Broad supernatural punishment but not moralizing high gods precede the evolution of political complexity in Austronesia.
Proceedings of the Royal Society B: Biological Sciences
© 2015 The Author(s) Published by the Royal Society. All rights reserved.
Supernatural belief presents an explanatory challenge to evolutionary theorists-it is both costly and prevalent. One influential functional explanation claims that the imagined threat of supernatural punishment can suppress selfishness and enhance cooperation. Specifically, morally concerned supreme deities or 'moralizing high gods' have been argued to reduce free-riding in large social groups, enabling believers to build the kind of complex societies that define modern humanity. Previous cross-cultural studies claiming to support the MHG hypothesis rely on correlational analyses only and do not correct for the statistical non-independence of sampled cultures. Here we use a Bayesian phylogenetic approach with a sample of 96 Austronesian cultures to test the MHG hypothesis as well as an alternative supernatural punishment hypothesis that allows punishment by a broad range of moralizing agents. We find evidence that broad supernatural punishment drives political complexity, whereas MHGs follow political complexity. We suggest that the concept of MHGs diffused as part of a suite of traits arising from cultural exchange between complex societies. Our results show the power of phylogenetic methods to address long-standing debates about the origins and functions of religion in human society.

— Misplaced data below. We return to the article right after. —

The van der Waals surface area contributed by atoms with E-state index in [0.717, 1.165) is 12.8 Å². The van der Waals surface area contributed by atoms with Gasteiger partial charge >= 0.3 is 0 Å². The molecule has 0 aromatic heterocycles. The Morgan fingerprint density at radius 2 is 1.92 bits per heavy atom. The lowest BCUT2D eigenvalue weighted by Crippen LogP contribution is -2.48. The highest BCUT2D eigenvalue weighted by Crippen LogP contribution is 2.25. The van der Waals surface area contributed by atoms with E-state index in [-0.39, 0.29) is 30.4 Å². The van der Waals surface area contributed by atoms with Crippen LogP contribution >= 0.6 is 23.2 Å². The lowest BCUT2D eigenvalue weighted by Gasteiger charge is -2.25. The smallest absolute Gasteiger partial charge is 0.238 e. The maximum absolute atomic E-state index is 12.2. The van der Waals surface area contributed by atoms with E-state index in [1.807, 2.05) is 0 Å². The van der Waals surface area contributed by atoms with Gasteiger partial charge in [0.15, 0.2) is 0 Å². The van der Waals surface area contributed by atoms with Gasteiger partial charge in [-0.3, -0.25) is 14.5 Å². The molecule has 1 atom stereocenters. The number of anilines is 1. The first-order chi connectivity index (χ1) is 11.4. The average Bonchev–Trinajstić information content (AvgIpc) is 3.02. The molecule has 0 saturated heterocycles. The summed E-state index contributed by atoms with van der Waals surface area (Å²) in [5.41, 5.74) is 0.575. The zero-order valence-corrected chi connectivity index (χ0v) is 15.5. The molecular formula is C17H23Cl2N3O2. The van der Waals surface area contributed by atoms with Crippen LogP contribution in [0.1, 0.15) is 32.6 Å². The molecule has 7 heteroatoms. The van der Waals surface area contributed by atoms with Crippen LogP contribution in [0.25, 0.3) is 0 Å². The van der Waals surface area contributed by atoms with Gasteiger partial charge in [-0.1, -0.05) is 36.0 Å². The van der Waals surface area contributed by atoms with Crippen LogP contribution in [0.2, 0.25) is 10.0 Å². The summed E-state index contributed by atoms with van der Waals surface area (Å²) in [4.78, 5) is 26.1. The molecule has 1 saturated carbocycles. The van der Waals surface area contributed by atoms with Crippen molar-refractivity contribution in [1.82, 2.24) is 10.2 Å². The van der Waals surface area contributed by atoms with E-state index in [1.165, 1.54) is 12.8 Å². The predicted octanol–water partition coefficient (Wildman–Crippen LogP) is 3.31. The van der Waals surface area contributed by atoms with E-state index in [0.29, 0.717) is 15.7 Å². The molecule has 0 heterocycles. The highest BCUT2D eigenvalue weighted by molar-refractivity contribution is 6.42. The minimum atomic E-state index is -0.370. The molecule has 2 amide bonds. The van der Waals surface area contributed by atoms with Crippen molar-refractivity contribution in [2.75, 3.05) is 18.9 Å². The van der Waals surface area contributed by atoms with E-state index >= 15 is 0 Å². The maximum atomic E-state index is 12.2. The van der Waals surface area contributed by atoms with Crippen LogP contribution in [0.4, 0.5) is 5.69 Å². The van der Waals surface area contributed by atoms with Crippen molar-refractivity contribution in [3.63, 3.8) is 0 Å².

This research was funded by grants from the New Zealand Marsden Fund and the John Templeton Foundation, as well as a doctoral scholarship from the University of Auckland.
This is the author accepted manuscript. The final version is available from the Royal Society via the DOI in this record
Vol. 282 (1804), article 20142556
Place of publication